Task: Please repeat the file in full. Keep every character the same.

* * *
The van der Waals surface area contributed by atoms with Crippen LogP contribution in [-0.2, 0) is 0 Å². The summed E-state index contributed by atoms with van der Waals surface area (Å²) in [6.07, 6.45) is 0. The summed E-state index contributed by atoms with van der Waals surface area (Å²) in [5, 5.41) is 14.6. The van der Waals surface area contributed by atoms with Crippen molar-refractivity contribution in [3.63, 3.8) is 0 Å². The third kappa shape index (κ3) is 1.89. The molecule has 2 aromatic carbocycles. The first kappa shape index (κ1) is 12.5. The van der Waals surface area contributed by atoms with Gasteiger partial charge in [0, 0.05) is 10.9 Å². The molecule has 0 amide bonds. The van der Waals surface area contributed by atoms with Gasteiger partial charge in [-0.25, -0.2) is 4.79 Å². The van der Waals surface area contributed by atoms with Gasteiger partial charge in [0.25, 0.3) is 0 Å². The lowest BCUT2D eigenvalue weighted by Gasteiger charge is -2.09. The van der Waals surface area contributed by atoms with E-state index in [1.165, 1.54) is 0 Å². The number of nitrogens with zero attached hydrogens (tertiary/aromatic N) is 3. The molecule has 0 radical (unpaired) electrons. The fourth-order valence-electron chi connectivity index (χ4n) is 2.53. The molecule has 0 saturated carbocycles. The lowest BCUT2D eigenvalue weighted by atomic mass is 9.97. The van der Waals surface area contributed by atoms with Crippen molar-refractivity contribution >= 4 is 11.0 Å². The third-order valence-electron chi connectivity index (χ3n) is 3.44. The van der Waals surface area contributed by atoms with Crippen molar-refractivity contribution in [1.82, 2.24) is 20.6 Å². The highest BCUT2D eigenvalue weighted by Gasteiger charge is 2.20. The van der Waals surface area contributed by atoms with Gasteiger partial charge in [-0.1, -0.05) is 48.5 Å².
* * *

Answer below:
The van der Waals surface area contributed by atoms with Crippen LogP contribution in [-0.2, 0) is 0 Å². The summed E-state index contributed by atoms with van der Waals surface area (Å²) in [6.07, 6.45) is 0. The summed E-state index contributed by atoms with van der Waals surface area (Å²) in [5, 5.41) is 14.6. The van der Waals surface area contributed by atoms with Crippen molar-refractivity contribution in [3.63, 3.8) is 0 Å². The third kappa shape index (κ3) is 1.89. The molecule has 2 aromatic carbocycles. The first kappa shape index (κ1) is 12.5. The van der Waals surface area contributed by atoms with Gasteiger partial charge in [0, 0.05) is 10.9 Å². The molecule has 0 amide bonds. The van der Waals surface area contributed by atoms with Gasteiger partial charge in [-0.25, -0.2) is 4.79 Å². The van der Waals surface area contributed by atoms with Gasteiger partial charge in [0.25, 0.3) is 0 Å². The lowest BCUT2D eigenvalue weighted by Gasteiger charge is -2.09. The van der Waals surface area contributed by atoms with E-state index in [1.165, 1.54) is 0 Å². The number of nitrogens with zero attached hydrogens (tertiary/aromatic N) is 3. The molecule has 0 radical (unpaired) electrons. The fourth-order valence-electron chi connectivity index (χ4n) is 2.53. The molecule has 0 saturated carbocycles. The lowest BCUT2D eigenvalue weighted by atomic mass is 9.97. The van der Waals surface area contributed by atoms with Crippen molar-refractivity contribution >= 4 is 11.0 Å². The third-order valence-electron chi connectivity index (χ3n) is 3.44. The van der Waals surface area contributed by atoms with Crippen molar-refractivity contribution in [1.82, 2.24) is 20.6 Å². The highest BCUT2D eigenvalue weighted by Gasteiger charge is 2.20. The van der Waals surface area contributed by atoms with Gasteiger partial charge in [-0.1, -0.05) is 48.5 Å².